Eliphaz Liberalissimus, A Letter to the Preacher of Liberal Sentiments, Phila., 1792, Evans, No. 24365. The pamphlet was written, possibly by Rev. Ashbel Green, in response to comments made by Elihu Palmer, for whom see note 4. Its “A Liberal Man's Confession of Faith” includes such statements as “I believe there is only one thing in religion essential; and that is to believe that nothing is essential” and “I believe every man should do just as he pleases.”


Elihu Palmer (1764–1806), Dartmouth 1787, initially served as a Presbyterian minister before becoming a Universalist and later a deist. He advertised in mid-March 1792 a “Discourse . . . against the divinity of Jesus Christ” to be given at the Long Room in Church Alley but was shortly thereafter barred from doing so. According to Palmer, “the Gentleman from whom he engaged the house, has taken an alarm at the novelty of the sentiment, and fearing a temporal injury, has forbid his entrance into the house.” Palmer further observed that “the law of opinion, and the internal spirit of persecution, bear hard upon the rights of conscience.” Palmer was eventually forced to leave Philadelphia but continued to preach and publish on deism ( DAB ; Philadelphia National Gazette, 15 March; Philadelphia General Advertiser, 17 March).

Thomas Boylston Adams to Abigail Adams, 14 May 1792 Adams, Thomas Boylston Adams, Abigail
Thomas Boylston Adams to Abigail Adams
Dear Mama Philadelphia May 14 1792

I received your kind letter of the 6th: this Evening, and feel happy that you advanced so far on your Journey, without receiving any injury.1 I was somewhat anxious for your health, but the favorable account you give, has relieved me in a measure from the 288apprehension. I hope you may enjoy it much more this Summer than the last. The directions left with me respecting Mr: Harrison, are rendered of no consequence, by his declining in a very polite manner the kind offer you made him & lady.2 He waited on me, and resquested that I would assure you how much he felt himself obliged; but that after reflecting upon the affair, he thought it most prudent to decline, as he expected very shortly to procure a “little Box” for him & Mrs. Harrison, and that the time he would be able to stay in the House, would hardly compensate for the trouble of removing. I confess to you, that I was not grieved at this answer—for tho I had rather have had them in the House than any body I know, yet I had found a Bachelors life so little irksome, that I had no inclination to change my situation. How long this will last I can't say; for my own sake, I hope during your whole absence. I find very little alteration with respect to the sociability of my meals; for you may recollect that we never were remarkably talkative An half dozen of insipid Newspapers, which the Printers still continue to send, generally fill up the intervals at Breakfast; and at dinner a Magazine, Museum, or Bolinbrook, make a substitute for companions.

I had thought of my duty to Madam Washington, and accordingly fulfill'd it on Friday Evening— She was very well, and enquired particularly if I had heared from you and how your health continued. Mrs. Dalton too, enquired—besides many others. You will pardon this small talk in me—I have nothing better at present. Miss B Smith had the civility to invite me to her wedding, through the medium of her Father; on thursday Evening; Her Bride maids were Miss A Hamilton, Miss Mead & Miss Keppele. The Bride Grooms attendants were Mr. Cutting, Mr. J Trumbull and Mr. Welsh; I don't know in what particular capacity I had the honor to Act, but as I was the only Gentleman, out of office, I thought myself highly honored.3 The Ceremony was conducted with great decency & much propriety;— the Church service performed by Bishop White, was new to me; and except that part of it, in which the Lady says “I take thee Samuel” or whatever the name is, Miss S—— performed extreemely well.4 She was dressed neat & simply—much frightened at first; but soon composed. Cutting made us very happy at a very handsome supper, and the Evening was spent in mirth and gayety. All formality and restraint seemed to be out of the question, especially as Mr. C. appeared perfectly in his element. On Saturday morning they sat out for NE—where you will probably see them in a 289short time.— Mrs: Dalton & Mrs. Otis direct me to remember them particularly to you; in doing which I subscribe your Son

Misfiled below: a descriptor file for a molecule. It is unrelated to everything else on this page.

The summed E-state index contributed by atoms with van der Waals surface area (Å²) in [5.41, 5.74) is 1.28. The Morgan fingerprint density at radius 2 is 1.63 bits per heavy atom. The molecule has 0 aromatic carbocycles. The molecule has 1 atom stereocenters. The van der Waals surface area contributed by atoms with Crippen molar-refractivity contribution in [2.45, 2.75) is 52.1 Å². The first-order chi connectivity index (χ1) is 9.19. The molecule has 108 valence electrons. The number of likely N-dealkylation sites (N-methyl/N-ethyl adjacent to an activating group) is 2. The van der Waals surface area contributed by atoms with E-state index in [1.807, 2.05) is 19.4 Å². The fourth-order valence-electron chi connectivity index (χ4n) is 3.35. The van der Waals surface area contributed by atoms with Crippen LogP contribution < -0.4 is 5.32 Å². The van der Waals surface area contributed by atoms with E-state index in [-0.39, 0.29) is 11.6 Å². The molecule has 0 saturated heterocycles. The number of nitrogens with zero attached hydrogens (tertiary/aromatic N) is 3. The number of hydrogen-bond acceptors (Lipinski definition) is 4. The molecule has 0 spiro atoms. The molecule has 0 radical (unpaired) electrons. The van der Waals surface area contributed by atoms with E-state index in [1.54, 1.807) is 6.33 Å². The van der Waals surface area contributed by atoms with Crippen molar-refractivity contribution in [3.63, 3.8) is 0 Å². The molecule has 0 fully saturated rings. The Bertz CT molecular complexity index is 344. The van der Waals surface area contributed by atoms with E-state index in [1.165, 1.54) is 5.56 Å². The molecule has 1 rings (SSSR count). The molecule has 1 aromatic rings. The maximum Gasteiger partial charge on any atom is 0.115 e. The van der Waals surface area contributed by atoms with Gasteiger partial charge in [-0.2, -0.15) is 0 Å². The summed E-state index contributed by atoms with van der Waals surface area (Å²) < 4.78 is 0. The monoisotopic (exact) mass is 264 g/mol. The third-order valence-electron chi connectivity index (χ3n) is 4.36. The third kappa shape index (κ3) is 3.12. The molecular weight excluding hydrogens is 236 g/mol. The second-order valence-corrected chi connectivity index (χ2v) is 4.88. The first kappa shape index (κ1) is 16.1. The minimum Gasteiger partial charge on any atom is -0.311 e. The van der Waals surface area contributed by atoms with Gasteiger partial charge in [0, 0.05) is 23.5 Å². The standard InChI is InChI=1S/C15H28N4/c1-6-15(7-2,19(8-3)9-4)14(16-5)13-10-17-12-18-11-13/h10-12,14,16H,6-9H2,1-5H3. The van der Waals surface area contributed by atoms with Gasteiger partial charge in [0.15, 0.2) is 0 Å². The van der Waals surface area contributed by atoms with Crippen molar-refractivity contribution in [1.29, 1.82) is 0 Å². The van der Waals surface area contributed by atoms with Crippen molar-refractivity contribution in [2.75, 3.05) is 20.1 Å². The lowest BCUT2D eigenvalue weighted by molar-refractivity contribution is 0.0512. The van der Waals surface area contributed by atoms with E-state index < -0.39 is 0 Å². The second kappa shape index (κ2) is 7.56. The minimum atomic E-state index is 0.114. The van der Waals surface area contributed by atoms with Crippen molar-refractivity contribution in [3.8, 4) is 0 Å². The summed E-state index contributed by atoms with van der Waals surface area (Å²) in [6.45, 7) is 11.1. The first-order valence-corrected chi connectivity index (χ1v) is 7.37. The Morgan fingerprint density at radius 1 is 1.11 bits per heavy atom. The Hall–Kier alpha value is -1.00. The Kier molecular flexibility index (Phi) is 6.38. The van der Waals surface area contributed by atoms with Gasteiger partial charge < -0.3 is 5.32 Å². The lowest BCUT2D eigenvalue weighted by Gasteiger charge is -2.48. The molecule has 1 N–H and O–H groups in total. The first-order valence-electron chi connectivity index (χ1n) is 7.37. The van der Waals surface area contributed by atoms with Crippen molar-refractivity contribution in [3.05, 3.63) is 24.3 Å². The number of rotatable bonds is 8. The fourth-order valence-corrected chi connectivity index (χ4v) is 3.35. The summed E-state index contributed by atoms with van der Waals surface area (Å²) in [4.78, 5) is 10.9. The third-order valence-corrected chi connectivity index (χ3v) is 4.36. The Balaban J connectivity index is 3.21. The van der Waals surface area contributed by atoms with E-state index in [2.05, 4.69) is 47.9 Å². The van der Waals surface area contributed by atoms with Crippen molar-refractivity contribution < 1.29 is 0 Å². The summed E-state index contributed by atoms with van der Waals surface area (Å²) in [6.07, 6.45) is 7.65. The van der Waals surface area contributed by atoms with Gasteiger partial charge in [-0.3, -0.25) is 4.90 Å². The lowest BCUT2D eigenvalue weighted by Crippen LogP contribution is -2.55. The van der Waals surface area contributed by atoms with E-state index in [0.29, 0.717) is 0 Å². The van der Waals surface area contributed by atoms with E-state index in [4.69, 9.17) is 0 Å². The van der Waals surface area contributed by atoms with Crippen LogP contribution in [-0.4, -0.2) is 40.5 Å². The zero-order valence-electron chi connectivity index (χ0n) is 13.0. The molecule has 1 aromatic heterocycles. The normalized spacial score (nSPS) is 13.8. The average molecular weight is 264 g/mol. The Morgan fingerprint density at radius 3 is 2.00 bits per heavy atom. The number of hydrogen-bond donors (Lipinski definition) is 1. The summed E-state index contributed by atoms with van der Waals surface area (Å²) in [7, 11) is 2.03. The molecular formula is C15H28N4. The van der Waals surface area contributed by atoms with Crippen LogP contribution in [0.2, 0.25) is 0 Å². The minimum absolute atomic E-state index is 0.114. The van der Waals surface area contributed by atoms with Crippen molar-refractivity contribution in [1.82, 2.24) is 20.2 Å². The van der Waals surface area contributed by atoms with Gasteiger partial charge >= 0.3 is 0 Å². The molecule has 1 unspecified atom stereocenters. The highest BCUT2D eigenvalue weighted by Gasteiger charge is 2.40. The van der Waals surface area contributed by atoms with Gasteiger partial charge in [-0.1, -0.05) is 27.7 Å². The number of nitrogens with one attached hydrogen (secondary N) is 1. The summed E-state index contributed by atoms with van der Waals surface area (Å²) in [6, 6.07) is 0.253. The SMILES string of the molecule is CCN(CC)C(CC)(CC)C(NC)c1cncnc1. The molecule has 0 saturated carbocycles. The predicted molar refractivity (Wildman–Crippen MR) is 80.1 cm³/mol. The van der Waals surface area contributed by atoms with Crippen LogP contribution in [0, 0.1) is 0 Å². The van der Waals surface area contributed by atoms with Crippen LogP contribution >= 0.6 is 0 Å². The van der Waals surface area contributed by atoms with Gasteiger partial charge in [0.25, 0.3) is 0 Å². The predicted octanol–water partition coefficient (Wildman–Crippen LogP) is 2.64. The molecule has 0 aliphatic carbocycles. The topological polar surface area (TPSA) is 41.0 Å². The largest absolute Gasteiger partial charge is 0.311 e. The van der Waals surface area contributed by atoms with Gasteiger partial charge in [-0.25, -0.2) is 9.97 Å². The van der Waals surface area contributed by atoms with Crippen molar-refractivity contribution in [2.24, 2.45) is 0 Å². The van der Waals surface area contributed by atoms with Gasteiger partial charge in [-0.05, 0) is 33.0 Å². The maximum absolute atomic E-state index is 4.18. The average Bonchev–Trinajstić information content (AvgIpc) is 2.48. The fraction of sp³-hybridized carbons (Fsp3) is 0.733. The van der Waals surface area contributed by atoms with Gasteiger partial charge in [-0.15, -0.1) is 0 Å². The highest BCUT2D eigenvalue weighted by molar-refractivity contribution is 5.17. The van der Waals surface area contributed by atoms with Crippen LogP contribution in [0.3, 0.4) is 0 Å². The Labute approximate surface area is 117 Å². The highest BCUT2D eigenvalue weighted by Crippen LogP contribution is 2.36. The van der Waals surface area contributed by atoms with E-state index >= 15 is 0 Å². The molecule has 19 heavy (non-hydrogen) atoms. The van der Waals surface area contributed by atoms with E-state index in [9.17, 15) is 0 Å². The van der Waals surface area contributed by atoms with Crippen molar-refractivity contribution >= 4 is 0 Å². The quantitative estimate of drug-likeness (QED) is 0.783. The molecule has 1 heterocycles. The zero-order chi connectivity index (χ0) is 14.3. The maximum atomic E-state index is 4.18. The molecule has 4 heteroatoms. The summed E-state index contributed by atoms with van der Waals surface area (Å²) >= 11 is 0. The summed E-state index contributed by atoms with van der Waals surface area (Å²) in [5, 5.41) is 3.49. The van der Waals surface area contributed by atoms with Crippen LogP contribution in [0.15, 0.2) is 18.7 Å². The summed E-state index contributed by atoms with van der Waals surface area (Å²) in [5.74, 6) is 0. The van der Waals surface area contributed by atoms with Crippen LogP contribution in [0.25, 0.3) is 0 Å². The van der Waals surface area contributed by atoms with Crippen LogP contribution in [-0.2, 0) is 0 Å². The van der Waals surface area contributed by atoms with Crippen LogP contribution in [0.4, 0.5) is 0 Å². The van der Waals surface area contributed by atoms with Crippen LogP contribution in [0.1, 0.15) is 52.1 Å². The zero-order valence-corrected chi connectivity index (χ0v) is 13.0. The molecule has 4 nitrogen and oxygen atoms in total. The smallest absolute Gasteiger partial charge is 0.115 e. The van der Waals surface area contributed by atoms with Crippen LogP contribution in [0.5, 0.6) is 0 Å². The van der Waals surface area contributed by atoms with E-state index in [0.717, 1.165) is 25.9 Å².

Thomas B Adams

RC (Adams Papers); addressed: “Mrs: A Adams”; endorsed: “T. B. A. May 14. 1792 / Philadelphia.”


Not found.


Probably George Harrison (1762–1845), son of former Philadelphia mayor Henry Harrison and a business associate of Robert Morris, who had recently married Sophia Francis (1769–1851), daughter of Anne Willing and Tench Francis (JA, Papers , 11:388; Charles P. Keith, The Provincial Councillors of Pennsylvania, Phila., 1883, p. 106).


Rebecca (Becky) Smith (1772–1837), daughter of the Episcopal priest Rev. William Smith, married Samuel Blodget Jr. (1755–1814) of Boston on 10 May. Another account of the wedding noted that the bride “was dressed in a sprig'd muslin chemise, and wore a bonnet with a curtain. The young ladies, her bridesmaids, had also on chemises, but their hats ornamented. . . . There was a monstrous company—forty-seven people—at supper. That was perfectly elegant in every respect, and not even a whisper or joke that could have raised a blush in a vestal” (Philadelphia Federal Gazette, 12 May; Horace Wemyss Smith, Life and Correspondence of the Rev. William Smith, D.D., 2 vols., Phila., 1879–1880, 2:350, 514–519, 542; DAB , entry on William Smith).


Bishop William White (1748–1836) of Philadelphia served as the first Episcopal bishop for the diocese of Pennsylvania. He had dined with the Adamses in London in 1787 while there to be consecrated ( DAB ; vol. 7:443).